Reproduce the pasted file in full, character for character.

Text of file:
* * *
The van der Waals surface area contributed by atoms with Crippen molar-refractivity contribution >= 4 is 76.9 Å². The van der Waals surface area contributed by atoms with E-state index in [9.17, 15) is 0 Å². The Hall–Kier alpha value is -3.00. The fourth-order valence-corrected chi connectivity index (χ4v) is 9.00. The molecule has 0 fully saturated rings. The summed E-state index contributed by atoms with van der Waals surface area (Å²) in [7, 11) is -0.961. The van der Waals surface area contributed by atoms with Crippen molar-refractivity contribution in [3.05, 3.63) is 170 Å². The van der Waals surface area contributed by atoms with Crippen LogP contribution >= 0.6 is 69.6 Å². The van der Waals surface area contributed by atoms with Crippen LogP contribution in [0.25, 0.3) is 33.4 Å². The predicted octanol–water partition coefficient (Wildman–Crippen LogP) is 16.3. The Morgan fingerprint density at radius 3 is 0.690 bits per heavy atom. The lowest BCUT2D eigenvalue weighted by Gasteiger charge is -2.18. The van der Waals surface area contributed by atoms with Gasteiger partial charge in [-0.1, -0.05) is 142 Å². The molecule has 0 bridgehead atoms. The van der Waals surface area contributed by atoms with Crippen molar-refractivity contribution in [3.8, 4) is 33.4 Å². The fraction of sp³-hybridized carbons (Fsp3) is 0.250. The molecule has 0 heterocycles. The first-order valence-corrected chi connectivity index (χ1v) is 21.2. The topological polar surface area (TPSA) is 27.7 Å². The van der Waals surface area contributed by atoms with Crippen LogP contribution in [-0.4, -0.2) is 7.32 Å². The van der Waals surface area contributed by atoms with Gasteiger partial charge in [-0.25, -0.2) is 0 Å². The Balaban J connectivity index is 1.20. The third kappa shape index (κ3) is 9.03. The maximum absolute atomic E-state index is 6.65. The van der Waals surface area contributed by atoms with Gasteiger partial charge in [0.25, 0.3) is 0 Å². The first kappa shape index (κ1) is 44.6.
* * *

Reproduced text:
The van der Waals surface area contributed by atoms with Crippen molar-refractivity contribution >= 4 is 76.9 Å². The van der Waals surface area contributed by atoms with E-state index in [9.17, 15) is 0 Å². The Hall–Kier alpha value is -3.00. The fourth-order valence-corrected chi connectivity index (χ4v) is 9.00. The molecule has 0 fully saturated rings. The summed E-state index contributed by atoms with van der Waals surface area (Å²) in [7, 11) is -0.961. The van der Waals surface area contributed by atoms with Crippen molar-refractivity contribution in [3.05, 3.63) is 170 Å². The van der Waals surface area contributed by atoms with Crippen LogP contribution >= 0.6 is 69.6 Å². The van der Waals surface area contributed by atoms with Crippen LogP contribution in [0.25, 0.3) is 33.4 Å². The predicted octanol–water partition coefficient (Wildman–Crippen LogP) is 16.3. The Morgan fingerprint density at radius 3 is 0.690 bits per heavy atom. The lowest BCUT2D eigenvalue weighted by Gasteiger charge is -2.18. The van der Waals surface area contributed by atoms with Gasteiger partial charge in [-0.1, -0.05) is 142 Å². The molecule has 0 bridgehead atoms. The van der Waals surface area contributed by atoms with Crippen molar-refractivity contribution in [3.8, 4) is 33.4 Å². The fraction of sp³-hybridized carbons (Fsp3) is 0.250. The molecule has 0 heterocycles. The first-order valence-corrected chi connectivity index (χ1v) is 21.2. The topological polar surface area (TPSA) is 27.7 Å². The van der Waals surface area contributed by atoms with Crippen LogP contribution in [-0.4, -0.2) is 7.32 Å². The van der Waals surface area contributed by atoms with Gasteiger partial charge in [-0.25, -0.2) is 0 Å². The Balaban J connectivity index is 1.20. The third kappa shape index (κ3) is 9.03. The maximum absolute atomic E-state index is 6.65. The van der Waals surface area contributed by atoms with Gasteiger partial charge in [0.25, 0.3) is 0 Å². The first kappa shape index (κ1) is 44.6.